Re: What offset account to use?

Sorry it took so long to thank you properly for all the info. Some of it I already "knew" but the difference is intellectual knowledge doesn't always translate into actually doing it. I wanted to give you some feedback on what I did and why, because part of my problem was I don't always have the language I need to explain what I am trying to do...essentially, I needed to re-structure my accounts correctly. I had my "Loans from P" account separated from it's "offset" account ("Due from Owner") that kept up with personal bills that had been paid by the Corporation...so, lessening the total loan amount. That was ONE issue.

I did what you suggested, though, and used a deposit for the original $250K, then a check for the partial pay back. Once the "Due from Owner" account was properly structured as a sub-account of "Loans from P", it all fell into place. Of course this is all happening in my CORP QB.

ON THE OTHER SIDE (Personal QB), I did a transfer from the HELOC to the "Loans to Corp" liability account. Now my issue is the $120K that came from the Corporate MM. That account isn't anywhere in the personal QB. I'm not sure how to handle that. For now, I did (my favorite) a JE that credits the "Loans to Corp" account and debits the HELOC, with where it came (MM#) from in the memo line. What is the proper way to account for the Corp MM? It literally is Corporate money and I don't want it to show up in the Personal QB.

I didn't understand everything you said, esp about taxes but I printed it out as future reference. I'm doing a lot better than I was last year...haha...My skills are improving....

 

Level 2

Re: What offset account to use?

One more thing. I see where you said the "loan to the company is a Current Asset"...um, I'm only copying what folks before me did until I learn to do things correctly...are you saying that my current liability account that I am using, called "Loans to Corp" needs to actually be put in as an Asset? That makes more sense, obviously...the personal QB is a very old one and like I said, I just have been copying what was done before. Is there any reason loans out to other entities would be put in as liabilities? It does seem to me to be an Asset...

Level 12

Re: What offset account to use?


@Psrbusiness wrote:

One more thing. I see where you said the "loan to the company is a Current Asset"...um, I'm only copying what folks before me did until I learn to do things correctly...are you saying that my current liability account that I am using, called "Loans to Corp" needs to actually be put in as an Asset? That makes more sense, obviously...the personal QB is a very old one and like I said, I just have been copying what was done before. Is there any reason loans out to other entities would be put in as liabilities? It does seem to me to be an Asset...


IN the corporate company it is a liability. In the personal books it should be an asset. Any money the corporation borrows from any source is a liability - even corporate credit card is a liability. The owner of the debt instrument, usually a bank but in this case - "P" the owner, he holds an asset. Said asset might be pledged as collateral and since it is a HELOC it certainly is. Corporation has an obligation to pay P, not the bank even if funds are directly paid from corporate account to the HELOC.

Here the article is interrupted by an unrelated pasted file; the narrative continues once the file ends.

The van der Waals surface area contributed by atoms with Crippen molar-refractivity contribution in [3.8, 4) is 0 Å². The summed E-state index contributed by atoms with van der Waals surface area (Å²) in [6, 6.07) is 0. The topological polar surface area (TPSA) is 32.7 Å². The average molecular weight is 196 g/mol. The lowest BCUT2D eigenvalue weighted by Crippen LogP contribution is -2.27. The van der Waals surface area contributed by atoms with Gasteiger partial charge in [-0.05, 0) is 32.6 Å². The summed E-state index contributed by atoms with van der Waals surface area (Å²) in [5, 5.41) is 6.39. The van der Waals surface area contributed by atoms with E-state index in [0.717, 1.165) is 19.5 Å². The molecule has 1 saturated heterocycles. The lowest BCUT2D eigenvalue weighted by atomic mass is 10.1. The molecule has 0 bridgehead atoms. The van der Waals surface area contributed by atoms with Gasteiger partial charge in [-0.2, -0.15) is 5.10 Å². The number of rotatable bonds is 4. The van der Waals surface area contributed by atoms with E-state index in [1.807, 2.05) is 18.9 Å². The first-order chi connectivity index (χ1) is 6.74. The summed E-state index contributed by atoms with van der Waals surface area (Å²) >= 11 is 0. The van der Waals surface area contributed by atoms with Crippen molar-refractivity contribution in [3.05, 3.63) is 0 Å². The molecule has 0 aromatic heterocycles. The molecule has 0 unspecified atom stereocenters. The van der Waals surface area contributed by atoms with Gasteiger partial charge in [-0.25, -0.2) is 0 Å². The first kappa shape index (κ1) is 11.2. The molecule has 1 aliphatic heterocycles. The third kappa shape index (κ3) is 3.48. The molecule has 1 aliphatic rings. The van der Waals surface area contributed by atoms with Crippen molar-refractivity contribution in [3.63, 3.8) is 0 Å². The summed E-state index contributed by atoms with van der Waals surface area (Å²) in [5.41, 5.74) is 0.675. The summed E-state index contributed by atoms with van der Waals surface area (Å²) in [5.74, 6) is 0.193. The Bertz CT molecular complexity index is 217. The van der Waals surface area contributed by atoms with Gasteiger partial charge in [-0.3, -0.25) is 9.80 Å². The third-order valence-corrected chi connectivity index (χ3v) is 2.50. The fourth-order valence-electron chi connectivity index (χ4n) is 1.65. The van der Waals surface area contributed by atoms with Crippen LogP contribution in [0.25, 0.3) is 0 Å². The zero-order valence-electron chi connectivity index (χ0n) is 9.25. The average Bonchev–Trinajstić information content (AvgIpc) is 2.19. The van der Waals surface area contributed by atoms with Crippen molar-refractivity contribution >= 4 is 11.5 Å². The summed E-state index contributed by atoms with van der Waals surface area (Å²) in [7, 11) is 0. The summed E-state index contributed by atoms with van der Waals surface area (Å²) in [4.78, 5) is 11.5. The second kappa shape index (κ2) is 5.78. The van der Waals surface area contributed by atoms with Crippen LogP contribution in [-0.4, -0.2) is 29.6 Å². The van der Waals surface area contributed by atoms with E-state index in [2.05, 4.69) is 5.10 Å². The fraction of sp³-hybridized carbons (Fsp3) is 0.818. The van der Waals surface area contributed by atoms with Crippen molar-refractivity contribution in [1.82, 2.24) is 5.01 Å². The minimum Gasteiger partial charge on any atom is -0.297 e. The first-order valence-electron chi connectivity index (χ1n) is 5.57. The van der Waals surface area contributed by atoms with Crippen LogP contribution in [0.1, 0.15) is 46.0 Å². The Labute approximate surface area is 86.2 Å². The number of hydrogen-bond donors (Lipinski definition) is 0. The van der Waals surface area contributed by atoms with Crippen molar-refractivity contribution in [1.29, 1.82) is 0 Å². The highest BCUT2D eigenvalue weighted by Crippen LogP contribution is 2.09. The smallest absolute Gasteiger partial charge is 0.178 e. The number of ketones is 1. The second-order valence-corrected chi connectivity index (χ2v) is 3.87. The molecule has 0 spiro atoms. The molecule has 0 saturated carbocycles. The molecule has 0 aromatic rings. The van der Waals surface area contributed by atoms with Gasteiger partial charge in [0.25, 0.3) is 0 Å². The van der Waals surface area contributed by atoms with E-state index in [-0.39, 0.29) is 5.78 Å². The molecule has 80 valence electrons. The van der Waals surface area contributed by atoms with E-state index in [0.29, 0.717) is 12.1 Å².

In the personal books you have two "loans" to deal with. One is "Loans to corporation", which should be an asset and the other, if you were to track it, would be a liability - the HELOC, although you actually do not need to track it but pick upu the interest paid at tax time.

 

 

 

Highlighted
Level 12

Re: What offset account to use?

"I had my "Loans from P" account separated from it's "offset" account ("Due from Owner") that kept up with personal bills that had been paid by the Corporation...so, lessening the total loan amount. That was ONE issue."

 

It is bad enough, but not criminal, when a owner of a passthrough (sole proprietor or LLC) uses company funds to pay their bills but a C corp should never do so unless it is a tax deductible item still in name of individual. An example would be a company car lease where the owner's credit score is better than the corporation (or corp is too new to have a credit rating), then it is technically a personal bill paid by the corp.  Otherwise no personal transactions should hit corporate books.

 

In corporate books the draft of money from the MM account is a credit to that account (think: c=check, d=deposit), reducing the loan from owner liability.  In personal books the Loan to Corp (asset) is reduced by a credit while its offset is to debit the HELOC. Hence you would need the HELOC in the personal books to do it right 

 

"a transfer from the HELOC to the "Loans to Corp" liability account." these are backwards. as the loan to corp is a personal asset and the HELOC is a personal liablity. If you were to run a personal balance sheet as it is set up the HELOC would be right alongside the value of the house - increasing its value, loans against property, HELOC or first mortgage reduce the current value of the property - just like car loans.  A car is an asset of certain value but that may have a loan balance greater than today's market price